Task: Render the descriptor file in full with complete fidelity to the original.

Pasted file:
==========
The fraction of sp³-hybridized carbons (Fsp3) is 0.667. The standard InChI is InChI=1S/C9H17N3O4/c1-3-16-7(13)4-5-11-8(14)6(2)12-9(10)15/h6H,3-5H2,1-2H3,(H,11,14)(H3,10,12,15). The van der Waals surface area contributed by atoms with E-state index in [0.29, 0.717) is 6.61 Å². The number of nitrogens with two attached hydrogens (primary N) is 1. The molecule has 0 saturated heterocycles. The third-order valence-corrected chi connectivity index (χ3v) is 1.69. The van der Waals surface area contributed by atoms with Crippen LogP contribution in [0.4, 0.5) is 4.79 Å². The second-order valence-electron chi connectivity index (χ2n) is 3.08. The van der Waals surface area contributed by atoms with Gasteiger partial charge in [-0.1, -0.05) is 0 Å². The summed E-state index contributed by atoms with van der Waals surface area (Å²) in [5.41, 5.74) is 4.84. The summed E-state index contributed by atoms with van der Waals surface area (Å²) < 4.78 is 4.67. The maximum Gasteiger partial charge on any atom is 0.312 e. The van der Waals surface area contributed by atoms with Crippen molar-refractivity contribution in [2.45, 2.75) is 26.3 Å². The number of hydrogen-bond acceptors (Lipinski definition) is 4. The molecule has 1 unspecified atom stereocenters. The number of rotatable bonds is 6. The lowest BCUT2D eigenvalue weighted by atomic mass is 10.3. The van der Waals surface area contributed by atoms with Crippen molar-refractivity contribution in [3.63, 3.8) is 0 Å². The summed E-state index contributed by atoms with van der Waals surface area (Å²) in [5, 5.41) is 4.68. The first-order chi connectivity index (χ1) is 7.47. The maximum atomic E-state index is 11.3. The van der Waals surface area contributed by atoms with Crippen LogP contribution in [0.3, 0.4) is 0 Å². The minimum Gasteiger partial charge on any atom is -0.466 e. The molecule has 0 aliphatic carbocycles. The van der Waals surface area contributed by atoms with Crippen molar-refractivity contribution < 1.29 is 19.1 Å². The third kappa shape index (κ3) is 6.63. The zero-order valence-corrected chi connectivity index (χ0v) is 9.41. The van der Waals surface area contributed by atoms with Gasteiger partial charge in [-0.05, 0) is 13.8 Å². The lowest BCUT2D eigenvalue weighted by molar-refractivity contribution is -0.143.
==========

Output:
The fraction of sp³-hybridized carbons (Fsp3) is 0.667. The standard InChI is InChI=1S/C9H17N3O4/c1-3-16-7(13)4-5-11-8(14)6(2)12-9(10)15/h6H,3-5H2,1-2H3,(H,11,14)(H3,10,12,15). The van der Waals surface area contributed by atoms with E-state index in [0.29, 0.717) is 6.61 Å². The number of nitrogens with two attached hydrogens (primary N) is 1. The molecule has 0 saturated heterocycles. The third-order valence-corrected chi connectivity index (χ3v) is 1.69. The van der Waals surface area contributed by atoms with Crippen LogP contribution in [0.4, 0.5) is 4.79 Å². The second-order valence-electron chi connectivity index (χ2n) is 3.08. The van der Waals surface area contributed by atoms with Gasteiger partial charge in [-0.1, -0.05) is 0 Å². The summed E-state index contributed by atoms with van der Waals surface area (Å²) in [5.41, 5.74) is 4.84. The summed E-state index contributed by atoms with van der Waals surface area (Å²) < 4.78 is 4.67. The maximum Gasteiger partial charge on any atom is 0.312 e. The van der Waals surface area contributed by atoms with Crippen molar-refractivity contribution in [2.45, 2.75) is 26.3 Å². The number of hydrogen-bond acceptors (Lipinski definition) is 4. The molecule has 1 unspecified atom stereocenters. The number of rotatable bonds is 6. The lowest BCUT2D eigenvalue weighted by atomic mass is 10.3. The van der Waals surface area contributed by atoms with Crippen molar-refractivity contribution in [3.63, 3.8) is 0 Å². The summed E-state index contributed by atoms with van der Waals surface area (Å²) in [5, 5.41) is 4.68. The first-order chi connectivity index (χ1) is 7.47. The maximum atomic E-state index is 11.3. The van der Waals surface area contributed by atoms with Crippen LogP contribution in [0.3, 0.4) is 0 Å². The minimum Gasteiger partial charge on any atom is -0.466 e. The molecule has 0 aliphatic carbocycles. The van der Waals surface area contributed by atoms with Crippen molar-refractivity contribution < 1.29 is 19.1 Å². The third kappa shape index (κ3) is 6.63. The zero-order valence-corrected chi connectivity index (χ0v) is 9.41. The van der Waals surface area contributed by atoms with Gasteiger partial charge in [-0.05, 0) is 13.8 Å². The lowest BCUT2D eigenvalue weighted by molar-refractivity contribution is -0.143.